No jobs found – change your filters above for more results
Edward Jones Photos
- Comp & Benefits
- Work/Life Balance
- Senior Management
- Culture & Values
- Career Opportunities
I worked at Edward Jones full-time (less than a year)RecommendsNeutral OutlookNo opinion of CEORecommendsNeutral OutlookNo opinion of CEO
Great training and a lot of nice financial advisors (FAs) who are interested in your success.
Unfortunately, I was never told that when I completed the "door-knocking" period and the initial training that I would not have an office to go to. There were no area Edward Jones offices that had sufficient AUM (assets under management) to bring on board a new FA under an asset-sharing arrangement . . . so after three months I received a surprise telephone call from someone in Saint Louis who I had never met telling me that my employment had been terminated.
Look, this is a good company. They just have an unique business model that seems to work well for them--but sometimes not too well for new FAs. However, my advice is that one should not accept an FA position with Edward Jones unless that person is made to understand from the start that he/she will be paired with a named and established EJ financial advisor under an asset-sharing arrangement once the initial training has been completed. If you are not so paired when initially hired, then after the initial training period you will risk having no office from which to conduct business with clients, no assets to share (and therefore very little prospect of earning a post-training-period subsistence income while building a practice), or perhaps you will just get a phone call out of the blue from someone in HR telling you that your employment has been terminated.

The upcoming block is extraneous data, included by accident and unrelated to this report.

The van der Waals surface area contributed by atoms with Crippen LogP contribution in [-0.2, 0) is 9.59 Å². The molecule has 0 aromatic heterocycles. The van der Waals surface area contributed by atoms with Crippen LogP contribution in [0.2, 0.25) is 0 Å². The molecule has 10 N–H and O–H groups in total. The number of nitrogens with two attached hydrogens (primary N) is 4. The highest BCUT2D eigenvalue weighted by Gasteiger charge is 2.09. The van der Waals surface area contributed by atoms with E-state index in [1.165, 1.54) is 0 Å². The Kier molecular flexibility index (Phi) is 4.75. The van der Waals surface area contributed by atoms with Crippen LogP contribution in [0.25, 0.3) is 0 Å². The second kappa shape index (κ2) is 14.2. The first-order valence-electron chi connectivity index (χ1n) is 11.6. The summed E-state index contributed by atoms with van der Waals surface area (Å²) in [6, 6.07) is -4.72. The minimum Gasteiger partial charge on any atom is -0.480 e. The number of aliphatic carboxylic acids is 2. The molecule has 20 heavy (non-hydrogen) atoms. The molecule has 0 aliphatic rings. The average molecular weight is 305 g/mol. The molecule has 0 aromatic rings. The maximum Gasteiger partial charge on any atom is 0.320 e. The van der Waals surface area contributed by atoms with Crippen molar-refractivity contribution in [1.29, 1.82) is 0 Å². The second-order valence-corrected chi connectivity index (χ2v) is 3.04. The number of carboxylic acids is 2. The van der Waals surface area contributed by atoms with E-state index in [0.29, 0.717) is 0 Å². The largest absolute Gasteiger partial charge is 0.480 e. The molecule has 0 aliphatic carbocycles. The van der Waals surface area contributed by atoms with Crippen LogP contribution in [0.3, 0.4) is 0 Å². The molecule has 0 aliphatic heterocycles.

Advice to Management
My advice to EJ management is just to not hire prospective new FAs unless you bring them in under an office- and asset-sharing arrangement. Management should also have the guts to do in-person terminations. Some of your new-hires have quit good jobs to join EJ, only to receive a gutless termination call from a stranger. A quality company should "man-up" to unpleasant tasks--if anything, as an acknowledgment of respect for the person they hired.